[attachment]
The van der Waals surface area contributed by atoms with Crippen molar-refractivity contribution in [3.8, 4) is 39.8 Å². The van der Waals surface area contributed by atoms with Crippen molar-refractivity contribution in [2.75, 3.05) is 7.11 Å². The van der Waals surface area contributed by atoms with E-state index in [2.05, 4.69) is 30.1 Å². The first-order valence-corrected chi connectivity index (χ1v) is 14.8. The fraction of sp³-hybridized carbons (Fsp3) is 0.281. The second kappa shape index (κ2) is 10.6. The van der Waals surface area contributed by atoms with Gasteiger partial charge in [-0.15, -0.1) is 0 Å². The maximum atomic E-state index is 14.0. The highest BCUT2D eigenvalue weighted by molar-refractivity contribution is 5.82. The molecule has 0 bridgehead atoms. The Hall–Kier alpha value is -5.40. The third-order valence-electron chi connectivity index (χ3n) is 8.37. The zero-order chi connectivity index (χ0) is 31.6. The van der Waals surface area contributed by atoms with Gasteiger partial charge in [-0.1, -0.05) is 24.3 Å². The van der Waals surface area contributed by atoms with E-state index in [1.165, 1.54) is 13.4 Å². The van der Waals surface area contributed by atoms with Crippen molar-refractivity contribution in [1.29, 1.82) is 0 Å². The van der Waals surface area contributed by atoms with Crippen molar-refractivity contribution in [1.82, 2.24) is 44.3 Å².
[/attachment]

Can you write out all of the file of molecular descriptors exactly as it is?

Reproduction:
The van der Waals surface area contributed by atoms with Crippen molar-refractivity contribution in [3.8, 4) is 39.8 Å². The van der Waals surface area contributed by atoms with Crippen molar-refractivity contribution in [2.75, 3.05) is 7.11 Å². The van der Waals surface area contributed by atoms with E-state index in [2.05, 4.69) is 30.1 Å². The first-order valence-corrected chi connectivity index (χ1v) is 14.8. The fraction of sp³-hybridized carbons (Fsp3) is 0.281. The second kappa shape index (κ2) is 10.6. The van der Waals surface area contributed by atoms with Gasteiger partial charge in [-0.15, -0.1) is 0 Å². The maximum atomic E-state index is 14.0. The highest BCUT2D eigenvalue weighted by molar-refractivity contribution is 5.82. The molecule has 0 bridgehead atoms. The Hall–Kier alpha value is -5.40. The third-order valence-electron chi connectivity index (χ3n) is 8.37. The zero-order chi connectivity index (χ0) is 31.6. The van der Waals surface area contributed by atoms with Gasteiger partial charge in [-0.1, -0.05) is 24.3 Å². The van der Waals surface area contributed by atoms with E-state index in [1.165, 1.54) is 13.4 Å². The van der Waals surface area contributed by atoms with Crippen molar-refractivity contribution in [1.29, 1.82) is 0 Å². The van der Waals surface area contributed by atoms with Crippen molar-refractivity contribution in [1.82, 2.24) is 44.3 Å².